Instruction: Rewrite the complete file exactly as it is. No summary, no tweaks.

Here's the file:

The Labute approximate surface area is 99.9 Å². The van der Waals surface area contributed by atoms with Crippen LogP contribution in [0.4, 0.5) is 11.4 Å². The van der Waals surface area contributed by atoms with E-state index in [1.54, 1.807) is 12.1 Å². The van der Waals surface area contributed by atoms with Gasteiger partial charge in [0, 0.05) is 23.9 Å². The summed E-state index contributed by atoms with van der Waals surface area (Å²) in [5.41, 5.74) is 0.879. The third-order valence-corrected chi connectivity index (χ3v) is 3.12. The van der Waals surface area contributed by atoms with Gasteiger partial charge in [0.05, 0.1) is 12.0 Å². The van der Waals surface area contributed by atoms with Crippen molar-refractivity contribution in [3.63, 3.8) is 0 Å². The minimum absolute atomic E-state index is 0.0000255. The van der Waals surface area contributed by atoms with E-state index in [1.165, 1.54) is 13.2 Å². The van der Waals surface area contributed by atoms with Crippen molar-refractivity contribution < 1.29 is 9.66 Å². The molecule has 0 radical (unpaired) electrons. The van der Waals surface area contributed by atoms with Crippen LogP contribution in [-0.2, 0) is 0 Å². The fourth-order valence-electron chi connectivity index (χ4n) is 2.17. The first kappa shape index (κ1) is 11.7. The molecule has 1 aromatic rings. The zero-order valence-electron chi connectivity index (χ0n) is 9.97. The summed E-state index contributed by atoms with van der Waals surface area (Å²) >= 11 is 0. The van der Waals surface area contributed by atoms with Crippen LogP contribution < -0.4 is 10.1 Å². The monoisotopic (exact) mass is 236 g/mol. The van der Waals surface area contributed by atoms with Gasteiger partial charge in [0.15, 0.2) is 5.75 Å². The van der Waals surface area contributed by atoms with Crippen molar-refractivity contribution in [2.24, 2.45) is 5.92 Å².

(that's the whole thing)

The Labute approximate surface area is 99.9 Å². The van der Waals surface area contributed by atoms with Crippen LogP contribution in [0.4, 0.5) is 11.4 Å². The van der Waals surface area contributed by atoms with E-state index in [1.54, 1.807) is 12.1 Å². The van der Waals surface area contributed by atoms with Gasteiger partial charge in [0, 0.05) is 23.9 Å². The summed E-state index contributed by atoms with van der Waals surface area (Å²) in [5.41, 5.74) is 0.879. The third-order valence-corrected chi connectivity index (χ3v) is 3.12. The van der Waals surface area contributed by atoms with Gasteiger partial charge in [0.05, 0.1) is 12.0 Å². The van der Waals surface area contributed by atoms with Crippen molar-refractivity contribution in [3.63, 3.8) is 0 Å². The minimum absolute atomic E-state index is 0.0000255. The van der Waals surface area contributed by atoms with E-state index in [1.165, 1.54) is 13.2 Å². The van der Waals surface area contributed by atoms with Crippen molar-refractivity contribution < 1.29 is 9.66 Å². The molecule has 0 radical (unpaired) electrons. The van der Waals surface area contributed by atoms with Crippen LogP contribution in [-0.2, 0) is 0 Å². The fourth-order valence-electron chi connectivity index (χ4n) is 2.17. The first kappa shape index (κ1) is 11.7. The molecule has 1 aromatic rings. The zero-order valence-electron chi connectivity index (χ0n) is 9.97. The summed E-state index contributed by atoms with van der Waals surface area (Å²) >= 11 is 0. The van der Waals surface area contributed by atoms with Crippen LogP contribution < -0.4 is 10.1 Å². The monoisotopic (exact) mass is 236 g/mol. The van der Waals surface area contributed by atoms with Gasteiger partial charge in [0.15, 0.2) is 5.75 Å². The van der Waals surface area contributed by atoms with Crippen molar-refractivity contribution in [2.24, 2.45) is 5.92 Å².